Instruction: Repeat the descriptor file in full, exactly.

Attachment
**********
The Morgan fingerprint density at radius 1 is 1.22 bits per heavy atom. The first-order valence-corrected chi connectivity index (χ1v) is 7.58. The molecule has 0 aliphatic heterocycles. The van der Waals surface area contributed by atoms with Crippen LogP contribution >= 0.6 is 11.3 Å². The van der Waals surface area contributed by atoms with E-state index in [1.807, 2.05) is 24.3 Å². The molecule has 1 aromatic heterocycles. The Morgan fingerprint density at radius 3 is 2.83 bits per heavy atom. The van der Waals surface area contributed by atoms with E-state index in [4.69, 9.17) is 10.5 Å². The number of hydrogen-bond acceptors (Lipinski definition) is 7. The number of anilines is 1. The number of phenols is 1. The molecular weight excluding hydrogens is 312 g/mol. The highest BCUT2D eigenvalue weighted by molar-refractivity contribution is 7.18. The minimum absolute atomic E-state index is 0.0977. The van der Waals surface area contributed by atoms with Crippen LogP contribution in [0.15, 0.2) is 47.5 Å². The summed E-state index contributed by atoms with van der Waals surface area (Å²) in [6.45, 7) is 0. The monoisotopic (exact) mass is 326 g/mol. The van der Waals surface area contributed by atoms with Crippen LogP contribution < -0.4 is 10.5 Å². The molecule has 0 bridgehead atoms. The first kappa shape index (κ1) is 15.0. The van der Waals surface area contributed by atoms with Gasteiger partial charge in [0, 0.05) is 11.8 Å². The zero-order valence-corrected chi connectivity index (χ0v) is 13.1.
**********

The Morgan fingerprint density at radius 1 is 1.22 bits per heavy atom. The first-order valence-corrected chi connectivity index (χ1v) is 7.58. The molecule has 0 aliphatic heterocycles. The van der Waals surface area contributed by atoms with Crippen LogP contribution >= 0.6 is 11.3 Å². The van der Waals surface area contributed by atoms with E-state index in [1.807, 2.05) is 24.3 Å². The molecule has 1 aromatic heterocycles. The Morgan fingerprint density at radius 3 is 2.83 bits per heavy atom. The van der Waals surface area contributed by atoms with E-state index in [4.69, 9.17) is 10.5 Å². The number of hydrogen-bond acceptors (Lipinski definition) is 7. The number of anilines is 1. The number of phenols is 1. The molecular weight excluding hydrogens is 312 g/mol. The highest BCUT2D eigenvalue weighted by molar-refractivity contribution is 7.18. The minimum absolute atomic E-state index is 0.0977. The van der Waals surface area contributed by atoms with Crippen LogP contribution in [0.15, 0.2) is 47.5 Å². The summed E-state index contributed by atoms with van der Waals surface area (Å²) in [6.45, 7) is 0. The monoisotopic (exact) mass is 326 g/mol. The van der Waals surface area contributed by atoms with Crippen LogP contribution < -0.4 is 10.5 Å². The molecule has 0 bridgehead atoms. The first kappa shape index (κ1) is 15.0. The van der Waals surface area contributed by atoms with Gasteiger partial charge in [0, 0.05) is 11.8 Å². The zero-order valence-corrected chi connectivity index (χ0v) is 13.1.